Gov. Ron DeSantis said Florida has secured a small shipment of monoclonal antibodies as he says the federal allotment to the state will continue to be reduced next week.
Speaking at a news conference in Tampa Thursday, DeSantis said the state will be receiving about 3,000 does of the new monoclonal antibody treatment from GlaxoSmithKline.
DeSantis said the state acquired the treatments to try to make up for reductions in federal allotments of the monoclonal antibodies.
Less than 18,000 doses of Regeneron's monoclonal antibodies are expected to arrive from the federal government next week, DeSantis said.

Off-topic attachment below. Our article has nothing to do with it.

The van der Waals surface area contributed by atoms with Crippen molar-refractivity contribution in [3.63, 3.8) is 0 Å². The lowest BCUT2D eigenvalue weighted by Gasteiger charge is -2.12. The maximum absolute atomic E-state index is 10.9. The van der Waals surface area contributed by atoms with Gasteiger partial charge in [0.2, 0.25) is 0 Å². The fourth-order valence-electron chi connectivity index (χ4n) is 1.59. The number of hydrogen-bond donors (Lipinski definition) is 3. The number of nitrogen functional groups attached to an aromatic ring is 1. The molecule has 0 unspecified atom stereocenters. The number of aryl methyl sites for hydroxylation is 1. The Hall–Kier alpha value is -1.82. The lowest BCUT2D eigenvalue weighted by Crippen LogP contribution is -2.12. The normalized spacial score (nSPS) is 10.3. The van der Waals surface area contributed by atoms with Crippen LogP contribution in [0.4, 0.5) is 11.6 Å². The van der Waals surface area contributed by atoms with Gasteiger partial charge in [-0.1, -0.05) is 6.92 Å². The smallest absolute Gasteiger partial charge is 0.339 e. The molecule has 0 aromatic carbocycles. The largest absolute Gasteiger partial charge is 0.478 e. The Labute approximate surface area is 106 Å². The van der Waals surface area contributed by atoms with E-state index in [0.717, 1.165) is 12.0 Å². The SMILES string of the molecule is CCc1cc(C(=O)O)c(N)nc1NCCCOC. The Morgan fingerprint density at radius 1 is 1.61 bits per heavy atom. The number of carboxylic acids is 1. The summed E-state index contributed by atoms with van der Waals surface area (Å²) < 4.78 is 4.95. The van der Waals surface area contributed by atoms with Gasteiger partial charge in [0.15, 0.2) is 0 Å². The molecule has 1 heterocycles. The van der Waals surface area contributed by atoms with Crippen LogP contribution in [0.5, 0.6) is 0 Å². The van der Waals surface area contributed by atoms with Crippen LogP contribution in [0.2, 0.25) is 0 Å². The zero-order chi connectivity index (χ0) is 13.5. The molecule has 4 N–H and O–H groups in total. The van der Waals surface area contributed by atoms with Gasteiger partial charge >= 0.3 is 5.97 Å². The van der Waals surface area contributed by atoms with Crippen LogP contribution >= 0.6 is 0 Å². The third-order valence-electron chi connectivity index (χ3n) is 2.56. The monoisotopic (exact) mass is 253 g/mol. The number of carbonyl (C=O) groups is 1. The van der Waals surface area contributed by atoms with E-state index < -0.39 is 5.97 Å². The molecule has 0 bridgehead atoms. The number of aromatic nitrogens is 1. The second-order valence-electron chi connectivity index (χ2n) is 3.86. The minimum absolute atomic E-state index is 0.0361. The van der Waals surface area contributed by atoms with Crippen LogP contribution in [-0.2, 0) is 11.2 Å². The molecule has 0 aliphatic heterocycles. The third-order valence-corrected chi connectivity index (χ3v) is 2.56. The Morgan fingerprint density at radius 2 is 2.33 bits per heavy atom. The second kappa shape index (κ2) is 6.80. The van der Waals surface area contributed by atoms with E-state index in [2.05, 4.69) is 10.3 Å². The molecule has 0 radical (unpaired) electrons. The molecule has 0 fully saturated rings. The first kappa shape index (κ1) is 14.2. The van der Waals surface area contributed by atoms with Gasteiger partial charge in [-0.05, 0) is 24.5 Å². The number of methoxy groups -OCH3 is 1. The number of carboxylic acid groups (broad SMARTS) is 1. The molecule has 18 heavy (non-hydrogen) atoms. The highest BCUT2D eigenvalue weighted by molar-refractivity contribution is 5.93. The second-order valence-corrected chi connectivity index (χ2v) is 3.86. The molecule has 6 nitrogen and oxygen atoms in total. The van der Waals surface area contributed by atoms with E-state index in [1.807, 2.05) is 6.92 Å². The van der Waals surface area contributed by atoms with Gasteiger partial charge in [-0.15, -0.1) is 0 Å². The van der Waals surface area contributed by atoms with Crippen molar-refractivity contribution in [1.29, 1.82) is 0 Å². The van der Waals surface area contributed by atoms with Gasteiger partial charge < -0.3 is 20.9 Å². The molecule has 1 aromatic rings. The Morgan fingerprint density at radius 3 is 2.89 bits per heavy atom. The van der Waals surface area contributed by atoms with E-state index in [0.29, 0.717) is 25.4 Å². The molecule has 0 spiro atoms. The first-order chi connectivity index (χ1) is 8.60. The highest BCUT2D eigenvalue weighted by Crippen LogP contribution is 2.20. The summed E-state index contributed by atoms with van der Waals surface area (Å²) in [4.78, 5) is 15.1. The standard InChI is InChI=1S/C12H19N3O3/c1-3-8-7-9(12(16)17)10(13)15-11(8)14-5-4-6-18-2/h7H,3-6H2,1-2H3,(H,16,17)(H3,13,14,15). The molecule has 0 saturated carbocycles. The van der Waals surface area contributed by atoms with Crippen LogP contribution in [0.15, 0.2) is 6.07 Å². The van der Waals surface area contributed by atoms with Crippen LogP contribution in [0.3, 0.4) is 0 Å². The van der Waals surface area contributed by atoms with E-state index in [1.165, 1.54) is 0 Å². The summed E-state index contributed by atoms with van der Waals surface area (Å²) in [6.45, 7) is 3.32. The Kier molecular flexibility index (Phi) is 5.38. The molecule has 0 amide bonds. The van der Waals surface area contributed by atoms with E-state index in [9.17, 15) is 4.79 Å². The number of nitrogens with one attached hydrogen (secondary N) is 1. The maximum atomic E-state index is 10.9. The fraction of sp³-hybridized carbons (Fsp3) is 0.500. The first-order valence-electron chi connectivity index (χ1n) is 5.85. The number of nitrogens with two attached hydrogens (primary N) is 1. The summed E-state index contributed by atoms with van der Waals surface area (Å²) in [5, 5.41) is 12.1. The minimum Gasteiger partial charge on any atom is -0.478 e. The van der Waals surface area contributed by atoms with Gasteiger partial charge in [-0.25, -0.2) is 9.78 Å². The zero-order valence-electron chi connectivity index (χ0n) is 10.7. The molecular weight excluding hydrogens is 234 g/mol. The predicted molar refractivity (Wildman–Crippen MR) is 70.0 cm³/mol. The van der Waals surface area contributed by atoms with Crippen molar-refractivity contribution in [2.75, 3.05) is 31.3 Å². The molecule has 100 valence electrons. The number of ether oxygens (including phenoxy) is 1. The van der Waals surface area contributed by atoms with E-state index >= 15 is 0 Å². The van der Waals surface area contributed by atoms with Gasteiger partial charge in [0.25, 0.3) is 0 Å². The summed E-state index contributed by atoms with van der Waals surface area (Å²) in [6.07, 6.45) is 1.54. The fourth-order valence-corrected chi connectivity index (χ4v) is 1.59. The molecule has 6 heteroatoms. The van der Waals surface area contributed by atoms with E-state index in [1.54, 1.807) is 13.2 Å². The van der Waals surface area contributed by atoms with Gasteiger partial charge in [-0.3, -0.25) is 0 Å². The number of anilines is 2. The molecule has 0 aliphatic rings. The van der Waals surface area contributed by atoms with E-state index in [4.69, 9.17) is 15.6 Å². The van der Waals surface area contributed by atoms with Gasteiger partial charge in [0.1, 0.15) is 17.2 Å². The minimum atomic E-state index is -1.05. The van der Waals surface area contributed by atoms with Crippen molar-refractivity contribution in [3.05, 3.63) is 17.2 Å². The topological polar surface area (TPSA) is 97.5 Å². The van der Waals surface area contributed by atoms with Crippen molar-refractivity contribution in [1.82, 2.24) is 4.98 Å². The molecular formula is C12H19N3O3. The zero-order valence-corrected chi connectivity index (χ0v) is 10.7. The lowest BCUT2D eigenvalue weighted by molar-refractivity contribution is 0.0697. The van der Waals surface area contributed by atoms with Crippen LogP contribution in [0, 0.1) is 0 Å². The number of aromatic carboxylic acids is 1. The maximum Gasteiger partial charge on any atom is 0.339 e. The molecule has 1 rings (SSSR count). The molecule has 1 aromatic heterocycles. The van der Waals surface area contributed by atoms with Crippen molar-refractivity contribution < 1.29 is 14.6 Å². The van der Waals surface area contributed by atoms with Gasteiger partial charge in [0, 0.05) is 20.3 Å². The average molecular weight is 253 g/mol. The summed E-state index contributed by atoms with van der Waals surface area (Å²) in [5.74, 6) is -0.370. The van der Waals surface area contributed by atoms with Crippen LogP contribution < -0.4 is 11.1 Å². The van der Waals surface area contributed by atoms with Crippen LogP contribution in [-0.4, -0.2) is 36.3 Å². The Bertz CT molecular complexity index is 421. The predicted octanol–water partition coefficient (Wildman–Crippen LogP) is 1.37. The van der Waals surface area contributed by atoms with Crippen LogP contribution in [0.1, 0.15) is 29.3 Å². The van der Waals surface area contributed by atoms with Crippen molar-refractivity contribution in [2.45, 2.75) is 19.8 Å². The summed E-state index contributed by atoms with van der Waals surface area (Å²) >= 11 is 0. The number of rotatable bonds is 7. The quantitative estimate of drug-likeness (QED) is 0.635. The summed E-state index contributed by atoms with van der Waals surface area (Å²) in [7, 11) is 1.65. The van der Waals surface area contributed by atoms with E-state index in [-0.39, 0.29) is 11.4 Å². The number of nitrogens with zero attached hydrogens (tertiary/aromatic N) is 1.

Get South Florida local news, weather forecasts and entertainment stories to your inbox. Sign up for NBC South Florida newsletters.
DeSantis said it's a dramatic reduction from just a couple weeks ago, when the federal government was sending Florida more than 40,000 treatments per week.
Health and Human Services officials said they were changing the system for allocating monoclonal antibodies to maintain an equitable distribution of the treatments.
The governor has championed the use of monoclonal antibodies to fight COVID-19, and Florida has opened more than 25 sites throughout the state to administer the treatments.
But DeSantis said the reduction in treatments from the feds could force the state to possibly close some of those sites.
DeSantis said the use of the treatments has helped reduce COVID hospitalizations in the state, which peaked amid the Delta outbreak in August.